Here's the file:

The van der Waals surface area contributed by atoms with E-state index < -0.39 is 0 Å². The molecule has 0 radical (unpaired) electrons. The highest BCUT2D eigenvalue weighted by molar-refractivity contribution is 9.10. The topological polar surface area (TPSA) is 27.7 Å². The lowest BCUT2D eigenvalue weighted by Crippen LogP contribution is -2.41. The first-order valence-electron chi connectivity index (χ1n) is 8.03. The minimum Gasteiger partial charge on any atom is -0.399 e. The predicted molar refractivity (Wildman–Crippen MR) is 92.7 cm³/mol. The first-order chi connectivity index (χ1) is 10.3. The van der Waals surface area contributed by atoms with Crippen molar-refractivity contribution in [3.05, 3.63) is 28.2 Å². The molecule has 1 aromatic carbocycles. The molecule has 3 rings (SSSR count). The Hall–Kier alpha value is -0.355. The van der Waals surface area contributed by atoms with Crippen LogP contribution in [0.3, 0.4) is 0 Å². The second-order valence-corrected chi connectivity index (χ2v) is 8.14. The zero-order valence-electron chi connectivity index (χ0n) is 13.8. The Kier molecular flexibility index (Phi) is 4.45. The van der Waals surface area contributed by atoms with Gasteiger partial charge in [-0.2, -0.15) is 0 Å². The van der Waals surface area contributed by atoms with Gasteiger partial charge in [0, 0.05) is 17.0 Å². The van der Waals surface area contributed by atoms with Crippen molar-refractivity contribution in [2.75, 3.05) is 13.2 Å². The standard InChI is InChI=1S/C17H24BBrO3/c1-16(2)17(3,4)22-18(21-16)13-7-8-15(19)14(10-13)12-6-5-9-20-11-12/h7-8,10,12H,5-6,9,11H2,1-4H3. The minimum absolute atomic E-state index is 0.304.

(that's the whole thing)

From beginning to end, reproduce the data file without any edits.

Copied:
The van der Waals surface area contributed by atoms with E-state index < -0.39 is 0 Å². The molecule has 0 radical (unpaired) electrons. The highest BCUT2D eigenvalue weighted by molar-refractivity contribution is 9.10. The topological polar surface area (TPSA) is 27.7 Å². The lowest BCUT2D eigenvalue weighted by Crippen LogP contribution is -2.41. The first-order valence-electron chi connectivity index (χ1n) is 8.03. The minimum Gasteiger partial charge on any atom is -0.399 e. The predicted molar refractivity (Wildman–Crippen MR) is 92.7 cm³/mol. The first-order chi connectivity index (χ1) is 10.3. The van der Waals surface area contributed by atoms with Crippen molar-refractivity contribution in [3.05, 3.63) is 28.2 Å². The molecule has 1 aromatic carbocycles. The molecule has 3 rings (SSSR count). The Hall–Kier alpha value is -0.355. The van der Waals surface area contributed by atoms with Crippen LogP contribution in [0.3, 0.4) is 0 Å². The second-order valence-corrected chi connectivity index (χ2v) is 8.14. The zero-order valence-electron chi connectivity index (χ0n) is 13.8. The Kier molecular flexibility index (Phi) is 4.45. The van der Waals surface area contributed by atoms with Gasteiger partial charge in [-0.2, -0.15) is 0 Å². The van der Waals surface area contributed by atoms with Gasteiger partial charge in [0, 0.05) is 17.0 Å². The van der Waals surface area contributed by atoms with Crippen molar-refractivity contribution in [2.75, 3.05) is 13.2 Å². The standard InChI is InChI=1S/C17H24BBrO3/c1-16(2)17(3,4)22-18(21-16)13-7-8-15(19)14(10-13)12-6-5-9-20-11-12/h7-8,10,12H,5-6,9,11H2,1-4H3. The minimum absolute atomic E-state index is 0.304.